for a new hearing after the justices overturned the 2001 capital murder
conviction of Kenneth Vodochodsky last year.
The Texas Court of Criminal Appeals reasserted in its decision Wednesday
that the evidence against Vodochodsky, 24, was circumstantial and "so weak
as to undermine confidence in the jury's determination."
The appeals court remanded the case back to the trial court.
District Attorney Ren Pea of the 81st Judicial District said he has 15
days to decide what action his office will take next.
"I need to assess the situation and assess the case," he said Thursday.
"As you know, it's something that happened when I wasn't here (as district
attorney). Obviously, if we need to retry the case, we will."
A Karnes County jury sentenced Vodochodsky to death in connection with the
Oct. 12, 1999, shooting death of Atascosa County Sheriff's Deputy Thomas
Monse was 1 of 3 officers ambushed and killed near Pleasanton. The other 2
officers killed were Deputy Mark Stephenson and Texas Department of Public
Safety Trooper Terry Miller.
Pea said he also is evaluating other indictments his office has pending
against Vodochodsky, including the attempted capital murder of former
Pleasanton Police Officer Louis Tudyk.
Vodochodsky was convicted for being an accessory in Monse's death.
Vodochodsky's friend and roommate, Jeremiah Engleton, killed the officers
as each drove to the suspects' mobile home outside of Pleasanton. Engleton
committed suicide later that night during a shootout with officers.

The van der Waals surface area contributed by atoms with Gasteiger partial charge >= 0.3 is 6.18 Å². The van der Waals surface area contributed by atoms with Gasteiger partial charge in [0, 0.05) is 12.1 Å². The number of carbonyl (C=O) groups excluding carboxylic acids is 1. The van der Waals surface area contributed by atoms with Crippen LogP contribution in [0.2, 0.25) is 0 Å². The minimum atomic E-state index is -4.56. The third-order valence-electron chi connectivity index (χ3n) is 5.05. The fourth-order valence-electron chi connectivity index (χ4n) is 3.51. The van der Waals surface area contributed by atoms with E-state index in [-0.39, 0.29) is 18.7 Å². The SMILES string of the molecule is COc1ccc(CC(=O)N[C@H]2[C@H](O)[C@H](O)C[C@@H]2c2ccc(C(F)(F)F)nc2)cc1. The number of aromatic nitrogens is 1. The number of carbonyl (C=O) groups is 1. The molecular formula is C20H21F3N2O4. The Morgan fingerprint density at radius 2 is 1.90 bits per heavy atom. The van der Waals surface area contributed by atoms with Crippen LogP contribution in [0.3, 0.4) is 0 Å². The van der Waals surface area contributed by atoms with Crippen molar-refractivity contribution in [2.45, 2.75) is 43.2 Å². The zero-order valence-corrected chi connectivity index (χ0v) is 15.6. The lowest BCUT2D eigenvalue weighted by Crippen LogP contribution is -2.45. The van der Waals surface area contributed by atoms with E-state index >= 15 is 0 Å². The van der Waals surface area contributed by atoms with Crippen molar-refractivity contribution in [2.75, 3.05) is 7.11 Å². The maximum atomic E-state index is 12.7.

In a 6-2 ruling on April 21, the appellate court reversed Vodochodsky's
conviction and death sentence because the evidence was "factually
"None of (Vodochodsky's) statements directly refer to killing police
officers," the opinion said. "His statements are devoid of information on
the details of the alleged murder plot, and there is no other information
in the record suggesting that Vodochodsky was planning the event with
"Vodochodsky removed belongings from the house, but there is no proof that
he did so as part of a murderous plot."
In their motion for a rehearing, prosecutors allege the appeals court
erred "by failing to consider significant evidence that supports the
Specifically, prosecutors allege key pieces of evidence were omitted from
a report that the majority of the court's judges compiled about the facts
of the case.
Pea said whatever the outcome, "our main concern for people to understand
is that we have other indictments pending against Vodochodsky."
(source: San Antonio Express-News)
Andre Thomas transferred to death row